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I wrote a piece of ruby code like below

  #! /usr/bin/ruby
    s = "[[abc]]"  
    if(s =~ /\[(.+)*?\]/)
        puts $1
    end
    if(s =~ /\[(.+?)\]/)
        puts $1
    end

its output is:

[abc
[abc

then I change variable s

  s = "[[abc]]]"

and the rest part remains the same, but now the result is

[abc]
[abc

Why this happens? Could anyone explain to me about this?

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I think this may have something to do with the difference between +? and *? these two non-greedy quantifiers? –  fabregaszy May 10 '12 at 10:00
    
I have never used ruby, but your regex is not non greedy. The .+ is still eventually greedy. –  npinti May 10 '12 at 10:04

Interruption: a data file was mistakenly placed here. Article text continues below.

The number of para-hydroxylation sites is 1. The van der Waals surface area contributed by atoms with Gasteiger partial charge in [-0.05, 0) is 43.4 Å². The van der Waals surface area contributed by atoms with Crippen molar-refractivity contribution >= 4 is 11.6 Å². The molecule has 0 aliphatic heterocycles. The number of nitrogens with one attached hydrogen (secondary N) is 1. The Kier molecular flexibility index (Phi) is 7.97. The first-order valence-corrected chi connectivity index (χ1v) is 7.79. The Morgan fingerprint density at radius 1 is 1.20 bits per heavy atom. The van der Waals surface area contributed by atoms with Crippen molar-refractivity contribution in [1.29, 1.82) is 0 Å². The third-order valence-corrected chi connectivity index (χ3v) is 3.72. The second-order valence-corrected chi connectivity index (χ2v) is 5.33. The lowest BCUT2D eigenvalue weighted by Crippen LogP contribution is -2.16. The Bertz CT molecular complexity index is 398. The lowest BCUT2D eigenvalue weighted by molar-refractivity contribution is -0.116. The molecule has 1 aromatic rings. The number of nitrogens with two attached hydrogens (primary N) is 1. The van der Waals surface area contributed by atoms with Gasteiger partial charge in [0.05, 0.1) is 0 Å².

@npinti then why in case 2 it didn't match [abc]] as what it would do in a greedy case? –  fabregaszy May 10 '12 at 10:07

1 Answer 1

up vote 3 down vote accepted

I am not sure if someone here will be able to explain this behaviour. I checked with Regexr and there the regex behaves like you are expecting it.

But

\[(.+)*?\]

is just a horribly bad designed expression. What should (.+)* match? Thats nesting quantifiers and it could find a valid match in many variations. Now worse, making the outer quantifier lazy, what should happen?

If you want to have greedy matching use

\[(.+)\]

if you want to have lazy matching, use

\[(.+?)\]

But never nest quantifiers, so that they can find many possible solutions, this leads to catastrophic backtracking, or see here a blog post by Jeff Atwood on Coding Horror about Regex Performance

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